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Are you a front-line worker? You can choose free art – Burnaby Now

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Art can lift spirits, soothe souls, shine light into a world that seems, at times, unrelentingly dark.

A group of Lower Mainland artists wants to share that light with some of the people who need it most: the front-line workers who’ve been leading us all through the COVID-19 pandemic.

The arTHANKS initiative is an art-gifting campaign that provides free, original works of art to front-line workers, courtesy of local artists. Now organizers are hoping they can attract more artists to create work – and more front-line workers to give it to.

One of the artists behind the initiative is Burnaby’s Ginger Sedlarova, for whom the pandemic brought a renewed realization of how fortunate she was to be able to continue her own work in safety.

“I thought, ‘Aren’t I lucky to not have to go out every day on the front lines and work in unsafe conditions, potentially?’” Sedlarova says.

Last summer, even as she was wondering how she could give back to people on the front lines, she heard from a former colleague. David MacLean – whom Sedlarova knows from her days at the Vancouver Sun – is an artist now working in the film industry. MacLean, too, had been thinking about how to give back to front-line workers, and he’d hit upon the idea of the gift of art.

They brought on board two other active members of the Lower Mainland’s arts community: assemblage artist Valerie Arntzen, and promoter and arts supporter Ali Ledgerwood.

Together, the four have been working to connect front-line workers with original works of art since the summer of 2021, via a website where artists can upload photos of available work and where front-line workers can choose a piece for themselves.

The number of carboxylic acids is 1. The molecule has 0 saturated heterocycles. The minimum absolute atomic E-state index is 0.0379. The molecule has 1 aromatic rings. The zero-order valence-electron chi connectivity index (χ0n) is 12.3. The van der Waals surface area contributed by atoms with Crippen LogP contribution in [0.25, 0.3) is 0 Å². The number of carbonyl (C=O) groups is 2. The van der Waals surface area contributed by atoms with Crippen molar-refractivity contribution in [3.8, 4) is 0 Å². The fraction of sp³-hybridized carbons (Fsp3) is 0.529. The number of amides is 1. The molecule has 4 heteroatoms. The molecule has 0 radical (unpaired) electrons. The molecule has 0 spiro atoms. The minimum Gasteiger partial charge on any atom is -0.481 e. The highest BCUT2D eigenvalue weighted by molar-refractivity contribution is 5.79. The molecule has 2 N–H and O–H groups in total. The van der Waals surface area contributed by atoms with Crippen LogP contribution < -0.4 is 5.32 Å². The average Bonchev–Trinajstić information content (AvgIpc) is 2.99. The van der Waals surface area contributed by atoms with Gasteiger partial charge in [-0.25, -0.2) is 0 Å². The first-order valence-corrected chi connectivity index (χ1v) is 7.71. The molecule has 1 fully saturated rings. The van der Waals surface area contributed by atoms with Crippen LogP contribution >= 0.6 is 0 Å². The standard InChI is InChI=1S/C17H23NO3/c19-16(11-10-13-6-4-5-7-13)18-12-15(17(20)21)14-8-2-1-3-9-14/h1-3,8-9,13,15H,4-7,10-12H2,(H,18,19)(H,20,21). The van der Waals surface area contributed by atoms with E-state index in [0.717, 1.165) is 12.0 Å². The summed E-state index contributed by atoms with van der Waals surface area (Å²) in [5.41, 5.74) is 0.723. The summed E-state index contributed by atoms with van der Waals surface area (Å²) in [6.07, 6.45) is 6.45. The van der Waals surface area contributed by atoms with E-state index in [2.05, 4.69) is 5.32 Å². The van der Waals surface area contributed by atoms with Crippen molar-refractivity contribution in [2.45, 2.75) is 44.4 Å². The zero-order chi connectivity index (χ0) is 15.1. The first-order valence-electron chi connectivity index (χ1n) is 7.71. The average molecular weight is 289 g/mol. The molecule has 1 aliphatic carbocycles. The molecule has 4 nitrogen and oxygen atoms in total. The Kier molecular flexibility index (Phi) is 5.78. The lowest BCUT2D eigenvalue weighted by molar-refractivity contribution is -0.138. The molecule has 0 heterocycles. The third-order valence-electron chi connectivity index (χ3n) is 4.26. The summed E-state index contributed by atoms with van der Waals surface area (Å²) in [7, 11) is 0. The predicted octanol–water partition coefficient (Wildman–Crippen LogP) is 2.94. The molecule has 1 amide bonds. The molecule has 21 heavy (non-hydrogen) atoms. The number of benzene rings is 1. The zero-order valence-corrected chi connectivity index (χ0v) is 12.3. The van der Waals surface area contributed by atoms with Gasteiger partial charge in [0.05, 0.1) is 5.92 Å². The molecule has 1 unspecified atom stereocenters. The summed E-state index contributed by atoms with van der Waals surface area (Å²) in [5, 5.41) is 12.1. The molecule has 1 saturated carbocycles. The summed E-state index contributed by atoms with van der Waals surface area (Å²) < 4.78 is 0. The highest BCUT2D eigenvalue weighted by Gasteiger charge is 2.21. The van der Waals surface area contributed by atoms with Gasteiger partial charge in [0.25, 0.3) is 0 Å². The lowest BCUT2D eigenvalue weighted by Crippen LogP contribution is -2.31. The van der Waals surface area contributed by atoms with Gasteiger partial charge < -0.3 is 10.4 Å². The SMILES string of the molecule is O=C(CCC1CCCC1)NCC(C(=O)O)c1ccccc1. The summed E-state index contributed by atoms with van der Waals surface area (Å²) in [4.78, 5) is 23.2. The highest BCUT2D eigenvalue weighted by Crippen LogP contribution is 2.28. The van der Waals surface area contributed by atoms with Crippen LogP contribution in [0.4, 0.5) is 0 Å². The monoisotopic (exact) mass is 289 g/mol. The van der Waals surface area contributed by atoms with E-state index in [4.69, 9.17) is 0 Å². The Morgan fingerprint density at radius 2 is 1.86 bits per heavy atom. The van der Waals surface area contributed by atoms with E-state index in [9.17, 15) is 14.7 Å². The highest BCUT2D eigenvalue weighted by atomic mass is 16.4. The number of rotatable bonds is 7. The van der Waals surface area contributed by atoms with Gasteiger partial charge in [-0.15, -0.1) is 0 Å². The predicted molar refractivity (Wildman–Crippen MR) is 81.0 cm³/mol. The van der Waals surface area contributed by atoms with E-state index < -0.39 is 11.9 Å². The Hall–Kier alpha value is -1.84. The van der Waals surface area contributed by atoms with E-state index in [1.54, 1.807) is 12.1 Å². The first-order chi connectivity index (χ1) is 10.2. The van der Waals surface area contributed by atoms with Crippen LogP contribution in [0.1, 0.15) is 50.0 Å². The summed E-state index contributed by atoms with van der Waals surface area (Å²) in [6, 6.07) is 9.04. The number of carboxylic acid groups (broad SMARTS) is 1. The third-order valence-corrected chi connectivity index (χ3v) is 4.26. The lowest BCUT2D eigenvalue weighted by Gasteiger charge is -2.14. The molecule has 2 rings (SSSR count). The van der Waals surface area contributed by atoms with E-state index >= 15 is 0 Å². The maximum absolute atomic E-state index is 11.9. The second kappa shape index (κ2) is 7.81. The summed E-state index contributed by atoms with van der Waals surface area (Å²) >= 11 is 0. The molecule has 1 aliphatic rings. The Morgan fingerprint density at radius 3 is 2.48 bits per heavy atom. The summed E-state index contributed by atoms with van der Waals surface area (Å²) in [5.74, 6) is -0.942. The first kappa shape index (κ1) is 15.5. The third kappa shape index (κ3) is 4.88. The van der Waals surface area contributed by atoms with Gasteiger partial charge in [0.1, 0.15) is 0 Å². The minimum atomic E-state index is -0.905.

Dozens of pieces have since found their way into the homes of front-line workers.

Those people include health-care workers and emergency services personnel, but Sedlarova is quick to point out it doesn’t stop there.

“We talk about anyone who has to go out and put themselves at risk every day: teachers, educational assistants, baristas, grocery clerks … The list goes on. It’s anyone who puts themselves at risk to make our lives better,” she says.

“Everyone who’s out there doing this for us deserves a thank you. And what better way for artists to say ‘thank you’ than through their art?”

With the pandemic showing no signs of ending anytime soon, the arTHANKS team is now working to get the word out to more artists and more front-line workers.

There are about 80 donated pieces of art awaiting homes right now, with work running the gamut of styles and mediums: ceramics, assemblage, collage, painting, photography. The only limit now is geography; they’re confining it to the Lower Mainland to keep it accessible for pickup. (If artists in other areas want to start up similar initiatives in their own community, Sedlarova says they’re welcome to reach out to the arTHANKS team for help.)